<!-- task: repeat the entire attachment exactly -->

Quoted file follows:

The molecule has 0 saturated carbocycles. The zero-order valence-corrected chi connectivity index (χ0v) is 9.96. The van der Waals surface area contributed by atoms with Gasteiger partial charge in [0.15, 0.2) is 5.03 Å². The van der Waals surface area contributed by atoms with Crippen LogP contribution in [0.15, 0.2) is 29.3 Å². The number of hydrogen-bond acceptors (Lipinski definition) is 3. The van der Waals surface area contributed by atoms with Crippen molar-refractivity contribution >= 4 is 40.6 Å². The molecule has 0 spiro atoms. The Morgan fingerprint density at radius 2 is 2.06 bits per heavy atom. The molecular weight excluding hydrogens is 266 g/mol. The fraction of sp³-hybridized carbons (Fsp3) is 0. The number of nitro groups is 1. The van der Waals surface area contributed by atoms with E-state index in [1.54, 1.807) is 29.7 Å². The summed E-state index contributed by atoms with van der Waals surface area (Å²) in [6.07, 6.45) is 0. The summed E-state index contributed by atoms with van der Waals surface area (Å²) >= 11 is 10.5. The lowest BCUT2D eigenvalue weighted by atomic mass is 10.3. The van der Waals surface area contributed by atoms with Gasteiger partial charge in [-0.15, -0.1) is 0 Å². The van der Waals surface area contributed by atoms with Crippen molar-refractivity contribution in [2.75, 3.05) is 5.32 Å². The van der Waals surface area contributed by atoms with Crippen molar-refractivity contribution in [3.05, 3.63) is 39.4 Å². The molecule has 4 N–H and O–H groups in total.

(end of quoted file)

The molecule has 0 saturated carbocycles. The zero-order valence-corrected chi connectivity index (χ0v) is 9.96. The van der Waals surface area contributed by atoms with Gasteiger partial charge in [0.15, 0.2) is 5.03 Å². The van der Waals surface area contributed by atoms with Crippen LogP contribution in [0.15, 0.2) is 29.3 Å². The number of hydrogen-bond acceptors (Lipinski definition) is 3. The van der Waals surface area contributed by atoms with Crippen molar-refractivity contribution >= 4 is 40.6 Å². The molecule has 0 spiro atoms. The Morgan fingerprint density at radius 2 is 2.06 bits per heavy atom. The molecular weight excluding hydrogens is 266 g/mol. The fraction of sp³-hybridized carbons (Fsp3) is 0. The number of nitro groups is 1. The van der Waals surface area contributed by atoms with E-state index in [1.54, 1.807) is 29.7 Å². The summed E-state index contributed by atoms with van der Waals surface area (Å²) in [6.07, 6.45) is 0. The summed E-state index contributed by atoms with van der Waals surface area (Å²) >= 11 is 10.5. The lowest BCUT2D eigenvalue weighted by atomic mass is 10.3. The van der Waals surface area contributed by atoms with Gasteiger partial charge in [-0.15, -0.1) is 0 Å². The van der Waals surface area contributed by atoms with Crippen molar-refractivity contribution in [2.75, 3.05) is 5.32 Å². The van der Waals surface area contributed by atoms with Crippen molar-refractivity contribution in [3.05, 3.63) is 39.4 Å². The molecule has 4 N–H and O–H groups in total.